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Friday, June 21, 2019  (Comments: 1)

Lloyd’s Register has reported a number of ships having technical issues with spade rudder neck bearings made from reinforced polyester resin.

In the latest edition of the classification society’s in-house publication Horizons, LR reports that it is investigating several incidences where the bearings had shifted down in the housing of the rudder trunk extension and were resting on top of the rudder blade. During investigations by its Technical Investigation Department (TID), the rudder blades themselves were found to have weld defects.

While several ships had the same issue, all of the affected vessels were built at the same yard.

After carrying out finite element model tests of the assembly with the rudder stock, neck bearing, and rudder trunk extension, analysis found the stresses in the neck bearing were mainly around the knuckle on the rudder stock journal.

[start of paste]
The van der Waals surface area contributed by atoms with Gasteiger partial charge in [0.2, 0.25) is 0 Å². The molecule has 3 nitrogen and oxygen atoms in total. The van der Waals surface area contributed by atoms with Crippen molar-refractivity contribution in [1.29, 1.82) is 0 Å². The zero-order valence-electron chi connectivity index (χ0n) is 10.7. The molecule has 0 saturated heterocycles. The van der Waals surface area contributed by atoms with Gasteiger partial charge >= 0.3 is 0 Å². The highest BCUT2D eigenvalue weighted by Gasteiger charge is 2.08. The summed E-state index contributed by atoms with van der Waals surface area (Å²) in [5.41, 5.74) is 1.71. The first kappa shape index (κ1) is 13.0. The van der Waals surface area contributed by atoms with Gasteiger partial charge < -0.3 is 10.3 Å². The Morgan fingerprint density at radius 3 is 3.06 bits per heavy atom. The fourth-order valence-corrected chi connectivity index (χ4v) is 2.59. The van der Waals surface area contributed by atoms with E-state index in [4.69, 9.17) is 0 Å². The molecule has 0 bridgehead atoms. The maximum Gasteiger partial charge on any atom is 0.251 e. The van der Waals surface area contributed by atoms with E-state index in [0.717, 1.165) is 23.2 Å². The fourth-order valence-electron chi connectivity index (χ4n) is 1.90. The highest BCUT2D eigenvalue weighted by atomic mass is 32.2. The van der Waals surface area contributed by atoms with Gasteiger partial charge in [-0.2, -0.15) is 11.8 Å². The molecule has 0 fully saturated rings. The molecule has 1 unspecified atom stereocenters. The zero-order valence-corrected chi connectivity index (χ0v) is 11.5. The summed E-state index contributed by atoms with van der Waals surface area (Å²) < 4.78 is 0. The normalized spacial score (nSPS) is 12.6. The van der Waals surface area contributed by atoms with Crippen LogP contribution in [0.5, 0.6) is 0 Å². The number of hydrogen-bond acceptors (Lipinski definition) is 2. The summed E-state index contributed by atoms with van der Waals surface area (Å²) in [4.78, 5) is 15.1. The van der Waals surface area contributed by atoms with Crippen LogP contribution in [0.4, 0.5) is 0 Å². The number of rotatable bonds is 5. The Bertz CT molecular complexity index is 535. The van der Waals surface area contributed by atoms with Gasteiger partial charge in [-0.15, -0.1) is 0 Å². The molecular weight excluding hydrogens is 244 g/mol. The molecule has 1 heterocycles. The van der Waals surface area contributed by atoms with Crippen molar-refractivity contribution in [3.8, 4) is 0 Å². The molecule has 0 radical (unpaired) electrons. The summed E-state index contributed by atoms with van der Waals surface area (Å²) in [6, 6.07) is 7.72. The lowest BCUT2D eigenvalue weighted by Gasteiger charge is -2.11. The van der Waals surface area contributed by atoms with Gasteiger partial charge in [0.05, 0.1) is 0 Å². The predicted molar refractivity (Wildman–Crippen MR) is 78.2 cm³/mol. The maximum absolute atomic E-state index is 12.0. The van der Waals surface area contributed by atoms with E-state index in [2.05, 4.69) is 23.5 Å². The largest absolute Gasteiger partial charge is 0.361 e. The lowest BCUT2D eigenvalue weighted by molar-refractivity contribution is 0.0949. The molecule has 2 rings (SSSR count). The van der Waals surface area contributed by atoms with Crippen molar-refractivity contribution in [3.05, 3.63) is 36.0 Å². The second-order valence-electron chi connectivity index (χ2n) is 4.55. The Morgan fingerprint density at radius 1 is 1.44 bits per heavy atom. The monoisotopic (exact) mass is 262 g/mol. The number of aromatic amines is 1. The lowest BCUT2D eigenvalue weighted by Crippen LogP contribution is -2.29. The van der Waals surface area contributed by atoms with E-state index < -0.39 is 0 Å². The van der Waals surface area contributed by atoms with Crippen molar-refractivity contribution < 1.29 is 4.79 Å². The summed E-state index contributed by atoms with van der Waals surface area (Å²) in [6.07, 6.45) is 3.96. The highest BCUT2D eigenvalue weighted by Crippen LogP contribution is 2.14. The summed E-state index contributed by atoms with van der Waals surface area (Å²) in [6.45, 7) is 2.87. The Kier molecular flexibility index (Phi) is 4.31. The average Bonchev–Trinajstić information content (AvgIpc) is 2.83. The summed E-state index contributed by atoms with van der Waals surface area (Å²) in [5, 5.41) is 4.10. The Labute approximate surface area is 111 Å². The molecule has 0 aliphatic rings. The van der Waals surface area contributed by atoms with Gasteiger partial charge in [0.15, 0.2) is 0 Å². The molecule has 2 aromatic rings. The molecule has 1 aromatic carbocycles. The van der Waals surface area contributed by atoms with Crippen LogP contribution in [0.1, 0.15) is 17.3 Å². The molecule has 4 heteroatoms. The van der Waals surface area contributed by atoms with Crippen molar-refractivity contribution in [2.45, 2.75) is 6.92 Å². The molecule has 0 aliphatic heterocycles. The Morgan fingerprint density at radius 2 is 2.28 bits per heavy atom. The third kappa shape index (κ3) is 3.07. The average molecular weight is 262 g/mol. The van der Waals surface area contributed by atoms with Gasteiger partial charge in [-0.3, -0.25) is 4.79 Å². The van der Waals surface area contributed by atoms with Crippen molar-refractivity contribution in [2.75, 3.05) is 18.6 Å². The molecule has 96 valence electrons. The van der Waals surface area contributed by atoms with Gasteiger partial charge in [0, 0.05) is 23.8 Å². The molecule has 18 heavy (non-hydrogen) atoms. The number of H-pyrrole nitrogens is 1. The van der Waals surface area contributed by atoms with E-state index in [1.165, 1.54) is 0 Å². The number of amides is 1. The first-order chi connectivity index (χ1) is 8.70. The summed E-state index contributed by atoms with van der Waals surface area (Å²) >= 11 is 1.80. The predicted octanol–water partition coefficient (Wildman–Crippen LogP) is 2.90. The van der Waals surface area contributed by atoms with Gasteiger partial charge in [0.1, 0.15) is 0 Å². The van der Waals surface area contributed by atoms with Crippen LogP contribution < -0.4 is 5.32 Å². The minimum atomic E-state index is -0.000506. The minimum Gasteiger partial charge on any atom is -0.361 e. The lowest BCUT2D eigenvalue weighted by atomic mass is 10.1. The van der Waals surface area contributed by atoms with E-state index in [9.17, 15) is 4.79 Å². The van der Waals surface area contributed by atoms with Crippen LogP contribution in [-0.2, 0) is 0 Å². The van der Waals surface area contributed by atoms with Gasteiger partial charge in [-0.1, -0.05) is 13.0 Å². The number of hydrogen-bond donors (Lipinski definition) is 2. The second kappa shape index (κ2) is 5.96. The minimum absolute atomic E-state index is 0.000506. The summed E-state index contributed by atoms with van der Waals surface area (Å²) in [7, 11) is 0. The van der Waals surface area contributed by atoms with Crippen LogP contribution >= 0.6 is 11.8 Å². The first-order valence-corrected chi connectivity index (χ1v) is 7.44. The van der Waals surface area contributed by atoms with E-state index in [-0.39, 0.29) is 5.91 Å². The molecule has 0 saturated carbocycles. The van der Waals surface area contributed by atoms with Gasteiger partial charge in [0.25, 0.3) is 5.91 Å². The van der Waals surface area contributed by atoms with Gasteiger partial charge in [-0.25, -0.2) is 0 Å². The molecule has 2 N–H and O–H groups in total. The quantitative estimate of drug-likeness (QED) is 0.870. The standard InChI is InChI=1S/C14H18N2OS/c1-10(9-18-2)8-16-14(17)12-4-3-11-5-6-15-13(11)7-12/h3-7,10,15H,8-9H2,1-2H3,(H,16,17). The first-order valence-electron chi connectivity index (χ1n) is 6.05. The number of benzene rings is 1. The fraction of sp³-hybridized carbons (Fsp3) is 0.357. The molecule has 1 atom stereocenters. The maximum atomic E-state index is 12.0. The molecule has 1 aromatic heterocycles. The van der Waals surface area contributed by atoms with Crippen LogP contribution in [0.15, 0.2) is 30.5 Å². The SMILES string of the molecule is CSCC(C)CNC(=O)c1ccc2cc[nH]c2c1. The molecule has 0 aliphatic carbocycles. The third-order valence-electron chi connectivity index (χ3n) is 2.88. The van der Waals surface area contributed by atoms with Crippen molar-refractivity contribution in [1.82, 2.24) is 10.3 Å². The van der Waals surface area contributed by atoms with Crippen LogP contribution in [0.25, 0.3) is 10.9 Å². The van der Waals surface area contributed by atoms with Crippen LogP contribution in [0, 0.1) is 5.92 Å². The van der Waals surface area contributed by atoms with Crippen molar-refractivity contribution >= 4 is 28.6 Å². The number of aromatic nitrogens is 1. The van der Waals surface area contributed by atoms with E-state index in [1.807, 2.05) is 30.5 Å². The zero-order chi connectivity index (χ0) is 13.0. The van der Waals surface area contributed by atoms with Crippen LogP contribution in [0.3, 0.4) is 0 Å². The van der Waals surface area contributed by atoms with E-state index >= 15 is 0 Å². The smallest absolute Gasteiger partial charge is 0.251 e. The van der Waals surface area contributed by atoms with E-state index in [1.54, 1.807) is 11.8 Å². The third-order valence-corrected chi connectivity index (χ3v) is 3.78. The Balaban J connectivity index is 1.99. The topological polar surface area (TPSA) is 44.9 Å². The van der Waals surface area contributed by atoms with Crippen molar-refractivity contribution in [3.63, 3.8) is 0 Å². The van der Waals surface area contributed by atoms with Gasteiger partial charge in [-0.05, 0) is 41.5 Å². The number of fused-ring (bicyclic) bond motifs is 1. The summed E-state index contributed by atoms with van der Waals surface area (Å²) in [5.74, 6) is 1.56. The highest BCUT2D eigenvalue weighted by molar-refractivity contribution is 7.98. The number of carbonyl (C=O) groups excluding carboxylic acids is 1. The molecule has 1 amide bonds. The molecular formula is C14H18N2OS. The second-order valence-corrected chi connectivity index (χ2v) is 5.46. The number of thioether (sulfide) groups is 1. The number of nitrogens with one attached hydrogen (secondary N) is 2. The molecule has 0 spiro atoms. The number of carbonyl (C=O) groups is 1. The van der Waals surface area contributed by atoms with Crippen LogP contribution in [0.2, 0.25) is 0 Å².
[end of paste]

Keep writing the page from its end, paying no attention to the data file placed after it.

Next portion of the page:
Analysis of the bearings indicated that radial direction stresses and axial elongation resulted in local movement of the bearing in the rudder trunk housing, with continued operation resulting in the bearing “being ratcheted out of the housing”.

“As bending of the rudder trunk results in compressive axial strain in way of the contact area on the bearing, then rudder trunk bending may also be a contributory factor, in the movement of the neck bearing,” reports Horizons

LR says non-metallic bearings should have substantial retaining rings.

Reader Comments (1)

This is an interesting piece. I was recently involved in the neck bearing renewal on a 64000dwt bulk carrier. Initial symptoms had been a loud 'groaning' noise form the rudder assembly. The stock was also found bent. Would be interesting to know the shipyard referred to in the article.

By Vincent Muscat on Monday, June 24, 2019

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